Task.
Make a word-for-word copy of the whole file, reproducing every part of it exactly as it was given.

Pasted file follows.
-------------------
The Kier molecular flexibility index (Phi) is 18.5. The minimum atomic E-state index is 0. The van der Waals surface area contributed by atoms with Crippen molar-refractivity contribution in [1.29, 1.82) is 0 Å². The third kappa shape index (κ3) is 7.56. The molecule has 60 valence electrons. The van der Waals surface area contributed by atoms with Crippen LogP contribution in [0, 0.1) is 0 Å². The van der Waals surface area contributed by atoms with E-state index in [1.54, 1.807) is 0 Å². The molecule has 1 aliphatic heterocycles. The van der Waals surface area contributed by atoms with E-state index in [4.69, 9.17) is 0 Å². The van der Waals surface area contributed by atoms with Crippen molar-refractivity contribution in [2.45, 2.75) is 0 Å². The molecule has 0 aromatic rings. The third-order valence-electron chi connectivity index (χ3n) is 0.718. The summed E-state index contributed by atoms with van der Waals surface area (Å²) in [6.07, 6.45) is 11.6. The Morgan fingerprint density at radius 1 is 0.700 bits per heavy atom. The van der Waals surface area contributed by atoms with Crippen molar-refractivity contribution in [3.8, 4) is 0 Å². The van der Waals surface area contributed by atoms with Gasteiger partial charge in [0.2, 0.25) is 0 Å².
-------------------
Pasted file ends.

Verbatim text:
The Kier molecular flexibility index (Phi) is 18.5. The minimum atomic E-state index is 0. The van der Waals surface area contributed by atoms with Crippen molar-refractivity contribution in [1.29, 1.82) is 0 Å². The third kappa shape index (κ3) is 7.56. The molecule has 60 valence electrons. The van der Waals surface area contributed by atoms with Crippen LogP contribution in [0, 0.1) is 0 Å². The van der Waals surface area contributed by atoms with E-state index in [1.54, 1.807) is 0 Å². The molecule has 1 aliphatic heterocycles. The van der Waals surface area contributed by atoms with E-state index in [4.69, 9.17) is 0 Å². The van der Waals surface area contributed by atoms with Crippen molar-refractivity contribution in [2.45, 2.75) is 0 Å². The molecule has 0 aromatic rings. The third-order valence-electron chi connectivity index (χ3n) is 0.718. The summed E-state index contributed by atoms with van der Waals surface area (Å²) in [6.07, 6.45) is 11.6. The Morgan fingerprint density at radius 1 is 0.700 bits per heavy atom. The van der Waals surface area contributed by atoms with Crippen molar-refractivity contribution in [3.8, 4) is 0 Å². The van der Waals surface area contributed by atoms with Gasteiger partial charge in [0.2, 0.25) is 0 Å².